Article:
The courts last week gave another victory to environmentalists, who have taken a fresh approach in their efforts to block new construction. The Environmental Defense Fund argued that the Federal Energy Regulatory Commission (FERC) had failed to create the necessary market demand for the Spire STL gas pipeline in the Midwest, as the company relied on contracts with a subsidiary to demonstrate the need. The court agreed.

“It’s another stock in the game for opponents,” said Paul Patterson, analyst at Glenrock Associates. “It seems that environmentalists are after more economics.”

Richard Gleick, president of FERC, who opposed the initial certification, He said The ruling stressed the need for the Commission to reconsider how it assesses new interstate gas pipelines through a “legal, enduring approach to assessing the need.”

Despite the string of disruptions, pipeline executives have argued that too much attention has been paid to some cases while behind-the-scenes construction continues.

“Most people just focus on the shiny thing,” said John Studi, vice president of the Oil Pipeline Association, an industry group. “There is a great deal of pipeline development and construction that takes place in the United States every day.”

In the five-year period between 2015 and 2019, 16,000 miles of oil pipelines and 44,000 miles of gas pipelines were built, according to the United States. Transportation Department An 8 percent and 3 percent increase, respectively.

Line graph of pipeline miles (in thousands) showing a sharp rise in oil pipeline construction in the United States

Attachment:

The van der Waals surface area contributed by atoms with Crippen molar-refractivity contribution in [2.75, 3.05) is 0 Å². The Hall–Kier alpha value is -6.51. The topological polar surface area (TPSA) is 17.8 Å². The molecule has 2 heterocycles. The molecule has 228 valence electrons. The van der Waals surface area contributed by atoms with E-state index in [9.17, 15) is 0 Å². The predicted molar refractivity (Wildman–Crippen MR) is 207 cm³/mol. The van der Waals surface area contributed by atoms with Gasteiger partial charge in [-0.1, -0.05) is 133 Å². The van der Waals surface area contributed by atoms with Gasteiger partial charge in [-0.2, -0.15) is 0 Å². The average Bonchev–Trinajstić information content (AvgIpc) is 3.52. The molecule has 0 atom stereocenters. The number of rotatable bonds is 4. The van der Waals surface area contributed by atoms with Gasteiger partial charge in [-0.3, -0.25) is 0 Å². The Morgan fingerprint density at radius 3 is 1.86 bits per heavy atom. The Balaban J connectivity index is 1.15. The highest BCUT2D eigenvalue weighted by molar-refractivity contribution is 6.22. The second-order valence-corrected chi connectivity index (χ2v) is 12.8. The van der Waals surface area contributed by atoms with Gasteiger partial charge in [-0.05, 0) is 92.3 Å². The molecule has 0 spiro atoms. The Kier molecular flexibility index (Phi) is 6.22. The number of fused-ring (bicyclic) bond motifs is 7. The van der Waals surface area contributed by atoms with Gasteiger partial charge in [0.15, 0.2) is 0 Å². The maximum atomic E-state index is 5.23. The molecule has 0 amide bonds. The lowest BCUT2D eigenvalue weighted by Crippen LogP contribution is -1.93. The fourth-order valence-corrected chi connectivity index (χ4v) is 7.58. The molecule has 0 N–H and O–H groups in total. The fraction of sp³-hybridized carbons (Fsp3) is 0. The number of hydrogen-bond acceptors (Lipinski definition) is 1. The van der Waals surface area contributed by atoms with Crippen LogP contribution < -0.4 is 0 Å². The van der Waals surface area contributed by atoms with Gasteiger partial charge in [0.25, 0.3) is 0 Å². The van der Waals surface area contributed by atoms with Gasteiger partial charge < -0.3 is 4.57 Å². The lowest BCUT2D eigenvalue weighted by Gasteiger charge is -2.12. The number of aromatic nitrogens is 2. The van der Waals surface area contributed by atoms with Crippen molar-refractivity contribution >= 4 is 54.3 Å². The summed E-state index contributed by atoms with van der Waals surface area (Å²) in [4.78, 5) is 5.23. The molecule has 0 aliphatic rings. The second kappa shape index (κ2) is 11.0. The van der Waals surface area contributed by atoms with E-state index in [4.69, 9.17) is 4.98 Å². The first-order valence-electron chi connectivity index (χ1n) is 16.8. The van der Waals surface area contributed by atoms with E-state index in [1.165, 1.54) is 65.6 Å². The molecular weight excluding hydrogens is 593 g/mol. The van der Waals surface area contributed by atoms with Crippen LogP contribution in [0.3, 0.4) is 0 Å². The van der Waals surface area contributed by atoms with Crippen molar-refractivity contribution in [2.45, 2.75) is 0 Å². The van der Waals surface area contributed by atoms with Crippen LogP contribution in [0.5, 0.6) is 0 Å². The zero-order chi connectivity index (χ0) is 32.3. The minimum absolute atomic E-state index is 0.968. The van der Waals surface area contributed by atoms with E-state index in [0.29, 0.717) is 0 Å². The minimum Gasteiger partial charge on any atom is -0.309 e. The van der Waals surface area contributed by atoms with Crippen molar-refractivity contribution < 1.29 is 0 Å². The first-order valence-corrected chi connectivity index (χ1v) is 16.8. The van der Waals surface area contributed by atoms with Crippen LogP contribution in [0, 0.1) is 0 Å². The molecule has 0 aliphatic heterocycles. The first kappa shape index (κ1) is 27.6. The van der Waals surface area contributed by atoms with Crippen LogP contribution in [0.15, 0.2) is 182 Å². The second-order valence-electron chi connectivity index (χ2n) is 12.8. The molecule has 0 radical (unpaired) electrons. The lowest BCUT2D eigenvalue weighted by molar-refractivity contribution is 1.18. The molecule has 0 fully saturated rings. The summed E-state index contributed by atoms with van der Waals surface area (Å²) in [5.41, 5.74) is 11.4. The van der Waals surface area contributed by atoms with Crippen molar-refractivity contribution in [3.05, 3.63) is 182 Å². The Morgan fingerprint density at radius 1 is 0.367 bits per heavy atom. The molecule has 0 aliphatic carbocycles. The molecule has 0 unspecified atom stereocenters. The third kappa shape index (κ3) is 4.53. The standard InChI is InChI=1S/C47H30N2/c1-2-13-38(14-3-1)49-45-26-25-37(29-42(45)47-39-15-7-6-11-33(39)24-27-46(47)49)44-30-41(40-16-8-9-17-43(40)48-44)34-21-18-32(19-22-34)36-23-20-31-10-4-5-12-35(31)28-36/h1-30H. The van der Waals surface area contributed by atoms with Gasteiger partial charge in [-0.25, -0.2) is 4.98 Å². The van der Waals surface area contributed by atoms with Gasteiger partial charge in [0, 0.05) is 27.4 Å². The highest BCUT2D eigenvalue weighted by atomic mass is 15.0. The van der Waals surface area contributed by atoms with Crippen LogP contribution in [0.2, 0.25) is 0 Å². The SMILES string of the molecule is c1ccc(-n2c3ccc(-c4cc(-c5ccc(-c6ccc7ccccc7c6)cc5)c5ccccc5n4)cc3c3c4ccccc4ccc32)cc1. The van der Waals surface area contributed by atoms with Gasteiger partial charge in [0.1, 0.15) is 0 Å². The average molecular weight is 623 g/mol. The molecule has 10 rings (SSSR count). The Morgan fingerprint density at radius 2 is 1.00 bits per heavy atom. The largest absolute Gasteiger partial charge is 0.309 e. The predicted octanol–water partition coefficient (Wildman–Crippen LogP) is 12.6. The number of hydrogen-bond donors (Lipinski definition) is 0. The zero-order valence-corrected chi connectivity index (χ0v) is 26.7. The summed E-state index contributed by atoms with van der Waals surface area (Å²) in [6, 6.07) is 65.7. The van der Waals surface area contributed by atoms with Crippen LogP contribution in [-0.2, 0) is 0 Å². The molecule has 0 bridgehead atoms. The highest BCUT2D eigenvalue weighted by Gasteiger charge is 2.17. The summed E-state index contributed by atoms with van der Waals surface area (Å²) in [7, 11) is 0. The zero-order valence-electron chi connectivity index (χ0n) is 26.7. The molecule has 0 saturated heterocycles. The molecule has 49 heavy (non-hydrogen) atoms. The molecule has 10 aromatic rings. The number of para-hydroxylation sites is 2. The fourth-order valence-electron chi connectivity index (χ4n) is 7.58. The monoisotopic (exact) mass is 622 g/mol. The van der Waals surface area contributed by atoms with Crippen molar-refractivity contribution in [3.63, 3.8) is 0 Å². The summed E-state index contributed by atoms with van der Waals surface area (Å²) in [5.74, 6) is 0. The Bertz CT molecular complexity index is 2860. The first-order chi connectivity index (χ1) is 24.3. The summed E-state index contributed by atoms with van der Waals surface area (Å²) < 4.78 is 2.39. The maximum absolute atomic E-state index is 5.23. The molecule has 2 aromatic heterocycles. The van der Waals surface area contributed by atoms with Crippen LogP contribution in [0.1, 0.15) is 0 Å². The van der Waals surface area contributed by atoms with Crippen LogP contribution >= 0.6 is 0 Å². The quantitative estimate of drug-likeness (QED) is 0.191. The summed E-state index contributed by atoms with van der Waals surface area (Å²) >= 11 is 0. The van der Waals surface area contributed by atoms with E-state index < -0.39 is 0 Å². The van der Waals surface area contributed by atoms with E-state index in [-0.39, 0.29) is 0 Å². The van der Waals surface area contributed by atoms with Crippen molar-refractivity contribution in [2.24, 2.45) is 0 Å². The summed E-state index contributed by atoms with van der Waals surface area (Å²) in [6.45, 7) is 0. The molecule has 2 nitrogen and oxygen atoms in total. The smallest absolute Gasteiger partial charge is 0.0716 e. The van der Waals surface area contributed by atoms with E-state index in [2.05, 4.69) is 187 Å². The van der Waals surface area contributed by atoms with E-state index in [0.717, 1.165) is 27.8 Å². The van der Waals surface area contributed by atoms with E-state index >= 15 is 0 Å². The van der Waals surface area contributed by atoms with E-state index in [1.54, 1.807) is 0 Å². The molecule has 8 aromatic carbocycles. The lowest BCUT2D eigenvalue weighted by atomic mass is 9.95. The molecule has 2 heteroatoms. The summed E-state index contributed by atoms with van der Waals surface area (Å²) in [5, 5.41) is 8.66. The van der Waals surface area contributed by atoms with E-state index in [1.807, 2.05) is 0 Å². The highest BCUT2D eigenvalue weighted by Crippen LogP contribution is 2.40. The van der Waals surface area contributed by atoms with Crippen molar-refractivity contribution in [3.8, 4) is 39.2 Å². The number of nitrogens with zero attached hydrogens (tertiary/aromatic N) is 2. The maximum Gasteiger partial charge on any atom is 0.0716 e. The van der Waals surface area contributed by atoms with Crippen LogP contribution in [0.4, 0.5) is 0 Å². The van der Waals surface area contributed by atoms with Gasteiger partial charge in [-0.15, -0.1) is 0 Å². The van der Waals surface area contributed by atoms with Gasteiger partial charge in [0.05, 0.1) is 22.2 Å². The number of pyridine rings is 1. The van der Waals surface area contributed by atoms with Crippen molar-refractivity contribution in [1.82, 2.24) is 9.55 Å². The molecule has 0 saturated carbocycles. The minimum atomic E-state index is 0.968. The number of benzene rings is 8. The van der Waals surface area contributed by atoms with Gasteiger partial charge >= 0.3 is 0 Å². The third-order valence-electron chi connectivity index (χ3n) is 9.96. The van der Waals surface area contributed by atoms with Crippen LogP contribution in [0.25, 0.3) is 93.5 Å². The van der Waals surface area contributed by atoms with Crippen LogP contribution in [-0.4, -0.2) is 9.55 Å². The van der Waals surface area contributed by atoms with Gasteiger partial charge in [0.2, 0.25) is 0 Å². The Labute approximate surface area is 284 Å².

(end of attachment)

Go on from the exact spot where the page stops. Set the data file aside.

Line chart of pipeline mileage (in millions) showing increased construction of natural gas pipelines

Biden has stressed some of the environmental requirements affecting the new pipelines. The Environmental Protection Agency said it would enable states to deny water quality permits for infrastructure projects – giving them effective veto power – after the Trump administration dilute their authority in this regard.

On Line 5, the Army Corps of Engineers said last week it would conduct a More stringent Environmental review, which Enbridge said would delay plans to modernize the line.

“I think we are going to see the permitting process getting tougher and more robust on the front end, so that the risk goes back to what it was before the Trump administration,” said Kristi Tysack, analyst at ClearView Energy Partners. She added that permits would become more difficult to obtain but would be legally more permanent once they were granted.

However, when it comes to taking a position on individual projects such as Line 3, Line 5 and DAPL, the President walks a fine line. Government lawyers said in a June 23 legal filing that the Army Corps of Engineers correctly assessed the impact of the Enbridge Line 3 project and asked the court to dismiss the objections of local tribes and environmental advocates.

Jaffe, of the Climate Policy Laboratory, said previous administrations have faced similar dilemmas between environmental and societal interests and the nation’s energy security.

“So far, no one has done it well,” she said. “What I would say about the Biden administration is that they’re trying to handle it well and to handle it well probably means that everyone is going to be unhappy.”